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Anker Pro2 20000mAh Portable power bank


#1

Hi does anyone have any experience of using an Anker Pro2 20000mAh portable power bank. I would be keen to hear your opinion on using this to power a FT817.

Thanks

John


#2

It’s the wrong type of power pack, very pretty but not really what you want.

  • rather expensive
  • has inbuilt switched mode electronics, no guarantee it will be rf quiet
  • the specified capacity 20000mAh is in “marketing mAh” and the real capacity is likely to be well below that

You should have a read through the archives were you will see loads of recommendations for batteries and chargers for use with an 817. There are a bewildering number of options which makes picking something harder.


#3

Cheers, Thanks for the heads up.

John


#4

I have an Energizer XP18000 and an XP8000. Either work well, and have a nominal 12V output perfect for the '817.


#5

2500 mAh flat 3S LIPO from Hobby King fits nicely in the battery compartment and lasts for 3 x 30min compressed audio SSB 5W activations for me.

You’ll need to do some work with the cable connections - all documented by myself and others at various places on the Internet.

73 Ed.


#6

John, as Andy mentioned, the ratings they use are very much marketing ratings - i.e. intentionally misleading to make the buyer thinking they are getting more than they really are. The 20Ah is the total of all the cells at the lowest voltage (for LiPo, 4.2V). So at 12V, you are going to get at absolute most (exluding inverter inefficiencies) about 6Ah capacity - real life maybe 5Ah and that would be totally flattening the battery.

Best bet is to buy the batteries that the RC crowd use (and many of us also use) - far cheaper and also lighter. I cannot comment on electrical noise of the power bank devices, but to me it adds another potential noise source to your activation. My advice, buy one and try it if you wish, but you are much better off with the RC type batteries.

Note, for the 817 I recommend the 3S LiPo batteries - they are damn near perfect companions for the 817. Do NOT buy the 4S LiPo batteries as unless you use a regulator or a diode or two inline, the fully charged voltage is outside of the recommended specs for the 817 (and pretty much all other 12V powered radios).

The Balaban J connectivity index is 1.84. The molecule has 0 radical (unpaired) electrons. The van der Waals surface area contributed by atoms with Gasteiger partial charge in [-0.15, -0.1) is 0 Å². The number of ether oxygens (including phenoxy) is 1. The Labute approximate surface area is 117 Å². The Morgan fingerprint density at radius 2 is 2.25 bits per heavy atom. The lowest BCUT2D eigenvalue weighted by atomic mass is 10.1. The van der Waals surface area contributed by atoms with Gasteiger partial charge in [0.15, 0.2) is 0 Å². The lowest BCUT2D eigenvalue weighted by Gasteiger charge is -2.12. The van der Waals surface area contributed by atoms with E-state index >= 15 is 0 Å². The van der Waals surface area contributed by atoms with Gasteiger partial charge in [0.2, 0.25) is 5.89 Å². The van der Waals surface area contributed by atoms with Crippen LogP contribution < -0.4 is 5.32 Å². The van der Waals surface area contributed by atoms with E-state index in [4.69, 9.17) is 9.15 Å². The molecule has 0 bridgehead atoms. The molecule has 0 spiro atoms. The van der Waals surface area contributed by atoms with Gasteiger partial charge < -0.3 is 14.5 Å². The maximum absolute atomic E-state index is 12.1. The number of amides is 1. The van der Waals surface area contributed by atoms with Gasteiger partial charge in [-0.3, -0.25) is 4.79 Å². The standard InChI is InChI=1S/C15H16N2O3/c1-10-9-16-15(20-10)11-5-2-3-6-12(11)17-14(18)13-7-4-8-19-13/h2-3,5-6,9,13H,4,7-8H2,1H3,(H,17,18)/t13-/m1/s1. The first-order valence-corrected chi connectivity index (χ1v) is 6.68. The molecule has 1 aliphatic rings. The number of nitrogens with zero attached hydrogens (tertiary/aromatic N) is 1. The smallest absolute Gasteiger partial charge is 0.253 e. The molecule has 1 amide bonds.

Matt
VK1MA


#7

Thank you all for your comments. I am new to SOTA and so far have only activated on a couple of occasions using a 706 2 g and carrying a couple of 7ah slabs. It didn’t take long before I decided to lighten my backpack and invest in a FT817 ND, but not sure what option to go for power wise. What modifications do I need to make to the LiPo’s, is it just a case of changing the output leads?

Thanks

John


#8

I’ve managed to find more info about LiPo and LiFe4 batteries in the old reflector.

Thanks

John


#9

No worries - apart from changing the connectors to Andersons (and using a balanced charger for LiPo’s), only other thing is some form of power usage monitoring. Some use voltage alarms, but I use a “Watt’s Up” meter from Powerwerx in the US - that way I know exactly how much of the capacity I have used and theoretically how much I should have left. Note that they recommend not using any more than 80% capacity of LiPo batteries - I tend to limit to 50-60% before swapping to another battery if needed.

Matt
VK1MA


#10

If you use a 3S LiPo as an external power supply: Only changing the output leads. Getting the correct DC connector for the FT-817 can be a bit tricky as this is not a widespread dimension of barrel connectors. Getting the Yaesu EDC-6 cable is an alternative. Or simply cut the wire of the supplied Yaesu charger and put some standard connnectors (power pole, banana) in.
Some operators replace the standard NiMH battery pack inside the FT-817 with a small 3S LiPo. This requires a bit more fiddeling.

@VK1MA
As I normally use less than 50% of my 3S LiPo or 4S LiFePO4 I found out, the voltage display of the FT-817 completely suffices. The cells of a decent battery do not drift too much apart unless you discharge it more than 80%. I always carry a simple single cell voltage monitor with me but in fact I never used it during an activation.

73 de Michael, DB7MM